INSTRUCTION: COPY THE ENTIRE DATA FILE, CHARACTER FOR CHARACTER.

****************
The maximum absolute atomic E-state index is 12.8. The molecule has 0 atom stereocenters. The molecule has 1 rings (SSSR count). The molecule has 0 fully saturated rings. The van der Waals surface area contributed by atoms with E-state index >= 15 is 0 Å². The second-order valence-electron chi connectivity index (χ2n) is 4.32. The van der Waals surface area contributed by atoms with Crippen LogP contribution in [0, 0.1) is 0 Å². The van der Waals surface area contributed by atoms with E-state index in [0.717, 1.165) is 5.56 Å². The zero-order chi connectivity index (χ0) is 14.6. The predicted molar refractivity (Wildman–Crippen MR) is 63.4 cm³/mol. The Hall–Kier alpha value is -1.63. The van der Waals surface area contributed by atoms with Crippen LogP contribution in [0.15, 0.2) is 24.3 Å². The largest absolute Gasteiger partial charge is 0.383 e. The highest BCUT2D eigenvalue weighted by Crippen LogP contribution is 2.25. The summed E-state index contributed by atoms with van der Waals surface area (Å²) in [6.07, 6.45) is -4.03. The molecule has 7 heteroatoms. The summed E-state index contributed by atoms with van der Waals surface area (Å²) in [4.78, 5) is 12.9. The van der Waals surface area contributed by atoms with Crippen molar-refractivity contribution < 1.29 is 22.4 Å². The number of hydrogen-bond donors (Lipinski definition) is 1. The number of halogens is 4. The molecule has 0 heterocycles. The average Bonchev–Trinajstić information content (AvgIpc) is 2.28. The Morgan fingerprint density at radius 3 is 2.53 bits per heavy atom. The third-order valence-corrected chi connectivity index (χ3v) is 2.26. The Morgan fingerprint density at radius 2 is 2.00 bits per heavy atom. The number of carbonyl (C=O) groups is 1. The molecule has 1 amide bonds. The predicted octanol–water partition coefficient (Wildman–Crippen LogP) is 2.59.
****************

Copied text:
The maximum absolute atomic E-state index is 12.8. The molecule has 0 atom stereocenters. The molecule has 1 rings (SSSR count). The molecule has 0 fully saturated rings. The van der Waals surface area contributed by atoms with E-state index >= 15 is 0 Å². The second-order valence-electron chi connectivity index (χ2n) is 4.32. The van der Waals surface area contributed by atoms with Crippen LogP contribution in [0, 0.1) is 0 Å². The van der Waals surface area contributed by atoms with E-state index in [0.717, 1.165) is 5.56 Å². The zero-order chi connectivity index (χ0) is 14.6. The predicted molar refractivity (Wildman–Crippen MR) is 63.4 cm³/mol. The Hall–Kier alpha value is -1.63. The van der Waals surface area contributed by atoms with Crippen LogP contribution in [0.15, 0.2) is 24.3 Å². The largest absolute Gasteiger partial charge is 0.383 e. The highest BCUT2D eigenvalue weighted by Crippen LogP contribution is 2.25. The summed E-state index contributed by atoms with van der Waals surface area (Å²) in [6.07, 6.45) is -4.03. The molecule has 7 heteroatoms. The summed E-state index contributed by atoms with van der Waals surface area (Å²) in [4.78, 5) is 12.9. The van der Waals surface area contributed by atoms with Crippen molar-refractivity contribution < 1.29 is 22.4 Å². The number of hydrogen-bond donors (Lipinski definition) is 1. The number of halogens is 4. The molecule has 0 heterocycles. The average Bonchev–Trinajstić information content (AvgIpc) is 2.28. The Morgan fingerprint density at radius 3 is 2.53 bits per heavy atom. The third-order valence-corrected chi connectivity index (χ3v) is 2.26. The Morgan fingerprint density at radius 2 is 2.00 bits per heavy atom. The number of carbonyl (C=O) groups is 1. The molecule has 1 amide bonds. The predicted octanol–water partition coefficient (Wildman–Crippen LogP) is 2.59.